- The center panel displays your image.
If you feel you need more room to work, hide panels using the vertical tabs on the left and right of the LightZone window.
Your workflow will probably start with the panel on the right. Underneath the Zones panel, there is a horizontal list of available filters. Any filter placed on a photograph appears in the filter stack underneath the filter list.
The filters in LightZone are, to me, a perfect mix of simple but must-have effects similar to those found in digiKam and Darktable, plus a few surprisingly powerful tools rivaling functions found in the likes of GIMP. For the former group, LightZone offers a zone mapper—like a levels filter, but from a more Ansel Adams perspective—hue and saturation control, sharpen and blur, white balance, color balance, and noise reduction. Each filter has a well-documented entry in LightZone’s inbuilt user guide, and because they’re non-destructive, you can try them without actually affecting your original photo.
Something that sets LightZone apart is that each of those “standard” filters also has a selection- and color-based constraint system, so any filter you apply can be done on only part of your image. Other applications can do that, but the fact that LightZone builds the option in on every default is a real time-saving convenience.
Another little surprise that LightZone ships with is the clone filter. By default, the clone filter clones an image and overlays it onto itself. This is great for interesting compositing effects, but it’s even better once you clone parts of an image. Now you’re compositing, just as you might in GIMP.
Each filter can have a preset—a temporary snapshot of a setting that you want to keep on hand, which is sort of a reverse-undo function. If you adjust a filter and get a result that you like, for example, you can create a preset by right-clicking on the filter icon in the filter’s toolbar and selecting Remember Asset.
Then, imagine that you adjust the filter again but end up with something less appealing that you had before. You want to undo your changes, but you’ve been through a few iterations of each slider in the filter, so what would you undo? Of course, you wouldn’t; instead, right-click on the filter icon in the filter’s toolbar and select Apply Preset and all of your settings are set back to when you took the preset snapshot.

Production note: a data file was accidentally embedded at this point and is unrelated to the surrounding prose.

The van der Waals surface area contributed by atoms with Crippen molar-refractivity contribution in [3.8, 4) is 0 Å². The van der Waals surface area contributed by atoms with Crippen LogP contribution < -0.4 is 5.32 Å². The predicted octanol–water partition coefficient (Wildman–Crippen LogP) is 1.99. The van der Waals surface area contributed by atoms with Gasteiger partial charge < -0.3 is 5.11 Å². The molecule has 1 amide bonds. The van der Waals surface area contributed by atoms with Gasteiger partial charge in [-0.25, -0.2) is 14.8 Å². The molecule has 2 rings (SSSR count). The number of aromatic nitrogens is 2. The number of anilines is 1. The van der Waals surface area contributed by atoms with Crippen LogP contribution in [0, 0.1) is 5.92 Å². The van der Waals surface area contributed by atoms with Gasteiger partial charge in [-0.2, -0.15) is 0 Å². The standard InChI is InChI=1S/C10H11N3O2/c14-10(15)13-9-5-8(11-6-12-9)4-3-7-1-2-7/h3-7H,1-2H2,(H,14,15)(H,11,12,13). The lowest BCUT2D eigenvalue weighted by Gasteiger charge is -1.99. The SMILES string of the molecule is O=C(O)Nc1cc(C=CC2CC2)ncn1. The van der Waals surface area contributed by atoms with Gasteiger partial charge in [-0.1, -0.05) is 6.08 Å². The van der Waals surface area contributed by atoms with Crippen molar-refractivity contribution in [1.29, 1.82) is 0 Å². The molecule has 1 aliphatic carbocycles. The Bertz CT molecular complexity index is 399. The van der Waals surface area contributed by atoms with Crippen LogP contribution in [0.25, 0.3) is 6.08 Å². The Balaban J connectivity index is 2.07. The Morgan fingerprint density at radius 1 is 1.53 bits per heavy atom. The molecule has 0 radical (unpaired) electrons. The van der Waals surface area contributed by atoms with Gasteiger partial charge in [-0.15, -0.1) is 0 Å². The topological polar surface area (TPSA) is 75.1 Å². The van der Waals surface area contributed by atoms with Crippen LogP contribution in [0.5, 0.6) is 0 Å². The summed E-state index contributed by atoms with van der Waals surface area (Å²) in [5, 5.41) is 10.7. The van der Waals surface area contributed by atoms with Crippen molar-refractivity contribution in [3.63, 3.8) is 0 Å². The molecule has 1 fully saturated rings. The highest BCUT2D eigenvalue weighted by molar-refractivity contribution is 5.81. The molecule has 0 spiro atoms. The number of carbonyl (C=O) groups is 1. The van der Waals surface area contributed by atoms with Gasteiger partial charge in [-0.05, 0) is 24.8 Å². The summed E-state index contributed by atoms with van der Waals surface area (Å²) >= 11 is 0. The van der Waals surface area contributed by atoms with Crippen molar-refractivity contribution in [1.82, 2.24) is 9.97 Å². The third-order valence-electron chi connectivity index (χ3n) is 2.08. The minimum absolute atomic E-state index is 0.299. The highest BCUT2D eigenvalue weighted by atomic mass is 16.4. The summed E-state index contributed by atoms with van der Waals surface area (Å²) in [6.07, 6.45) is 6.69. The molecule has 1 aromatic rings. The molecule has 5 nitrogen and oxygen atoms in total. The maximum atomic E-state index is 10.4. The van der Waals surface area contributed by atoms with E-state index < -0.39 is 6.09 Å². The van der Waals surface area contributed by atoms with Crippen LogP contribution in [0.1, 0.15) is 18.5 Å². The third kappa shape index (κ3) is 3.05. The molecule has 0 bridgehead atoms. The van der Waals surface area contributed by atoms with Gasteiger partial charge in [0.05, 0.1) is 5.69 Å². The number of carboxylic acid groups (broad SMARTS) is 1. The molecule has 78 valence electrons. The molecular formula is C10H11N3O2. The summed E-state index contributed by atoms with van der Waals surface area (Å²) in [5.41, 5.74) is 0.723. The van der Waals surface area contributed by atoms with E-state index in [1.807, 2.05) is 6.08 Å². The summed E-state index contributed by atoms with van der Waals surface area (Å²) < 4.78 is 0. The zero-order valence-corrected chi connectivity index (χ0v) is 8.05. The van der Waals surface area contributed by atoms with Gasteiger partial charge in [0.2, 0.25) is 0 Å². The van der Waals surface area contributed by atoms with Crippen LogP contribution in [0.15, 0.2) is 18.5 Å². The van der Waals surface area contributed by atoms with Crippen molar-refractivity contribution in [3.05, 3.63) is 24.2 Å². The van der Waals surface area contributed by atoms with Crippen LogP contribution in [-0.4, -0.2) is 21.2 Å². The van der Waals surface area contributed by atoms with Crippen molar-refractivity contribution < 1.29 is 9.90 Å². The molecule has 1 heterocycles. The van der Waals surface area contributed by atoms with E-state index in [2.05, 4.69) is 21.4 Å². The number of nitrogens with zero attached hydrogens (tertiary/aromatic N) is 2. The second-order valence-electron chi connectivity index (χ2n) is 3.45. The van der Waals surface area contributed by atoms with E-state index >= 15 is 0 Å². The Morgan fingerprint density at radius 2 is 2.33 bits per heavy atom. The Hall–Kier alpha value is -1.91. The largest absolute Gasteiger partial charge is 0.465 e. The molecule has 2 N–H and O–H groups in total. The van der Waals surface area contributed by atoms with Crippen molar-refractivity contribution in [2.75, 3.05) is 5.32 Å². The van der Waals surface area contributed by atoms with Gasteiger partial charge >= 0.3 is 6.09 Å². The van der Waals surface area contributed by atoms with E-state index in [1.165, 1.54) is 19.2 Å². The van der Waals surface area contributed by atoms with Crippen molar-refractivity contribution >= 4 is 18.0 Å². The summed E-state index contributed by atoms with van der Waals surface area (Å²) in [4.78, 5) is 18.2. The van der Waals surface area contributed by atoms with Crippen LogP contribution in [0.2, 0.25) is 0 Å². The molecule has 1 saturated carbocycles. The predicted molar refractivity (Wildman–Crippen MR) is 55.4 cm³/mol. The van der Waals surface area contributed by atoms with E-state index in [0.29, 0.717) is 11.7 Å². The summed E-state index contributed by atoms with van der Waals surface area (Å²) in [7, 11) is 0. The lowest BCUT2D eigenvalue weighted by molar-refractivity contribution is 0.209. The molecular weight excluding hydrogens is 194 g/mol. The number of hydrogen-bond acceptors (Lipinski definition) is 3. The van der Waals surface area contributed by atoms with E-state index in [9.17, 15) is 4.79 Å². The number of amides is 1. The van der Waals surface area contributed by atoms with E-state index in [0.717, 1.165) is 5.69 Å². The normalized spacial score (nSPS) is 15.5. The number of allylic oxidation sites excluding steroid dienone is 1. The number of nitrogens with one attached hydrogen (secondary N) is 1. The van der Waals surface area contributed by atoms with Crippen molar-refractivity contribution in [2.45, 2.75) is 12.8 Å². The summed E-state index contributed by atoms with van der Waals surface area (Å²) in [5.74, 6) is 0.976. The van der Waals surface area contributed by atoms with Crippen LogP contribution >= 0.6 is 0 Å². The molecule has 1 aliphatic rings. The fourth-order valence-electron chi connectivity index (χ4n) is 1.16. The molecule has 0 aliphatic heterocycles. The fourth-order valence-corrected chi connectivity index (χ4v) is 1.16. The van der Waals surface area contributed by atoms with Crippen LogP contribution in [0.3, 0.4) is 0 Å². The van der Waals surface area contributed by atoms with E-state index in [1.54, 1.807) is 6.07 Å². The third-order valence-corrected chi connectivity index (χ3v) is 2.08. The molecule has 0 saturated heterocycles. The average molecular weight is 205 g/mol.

More complex than filters, and far more permanent, are Style. Whereas a preset lasts for only as long until you overwrite it with a more recent snapshot, a style gets saved to your LightZone configuration forever. Styles are also broader in scope; instead of just taking a snapshot of one filter’s settings, a style can contain a whole stack of filters.
Preset styles are available in the left side panel. If the preset style options are not visible, click the Styles vertical tab to reveal it.
Hovering over a style displays your photo in the upper left corner, with that filter applied. Double-click the style name to apply the filters it contains to your photograph. Be warned, this adds filters to any filters you have already applied up to this point, so be sure to start with a clean slate if you want to see just the style’s effect.
Any combination of filters can be saved as a Style with the Add a new Style button at the top of the window. By default, this gathers all current filters and settings from your currently active image and wraps them in a style.
Compare the contrast
To “flip back” to your original image as you edit, click and hold the Orig button in the top toolbar. Release to get back to your edit in progress.
The history palette on the left is an undo stack that persists while you work. When you leave Edit mode, your history goes away.
To save an image, click the Done button in the top toolbar. This option never overwrites your original photo; it saves a new version, differentiated by inserting lvn in the filename. The format that LightZone saves to is determined by your LightZone preferences.
Go to the Edit menu and select Preferences to configure LightZone’s default behavior. There are three tabs in the Preferences window:
- General: Set how much RAM LightZone can use, the location of its scratch folder, the color profile of your display, and more.
- Save: Default file format of saved (exported) images and associated options (compression levels, bit depth, ppi, and so on).
- Copyright: The copyright and copyleft message to embed into exported images.
LightZone is a capable and “prosumer”-level application—it’s not quite as feature-rich as Darktable or digiKam, but it’s not quite as simple as not as simplistic as something like FSpot. Being Java-based, LightZone is easy to install on all platform, ensuring a consistent workflow across all users. And the results speak for themselves.
Try LightZone out and let me know what you think of it.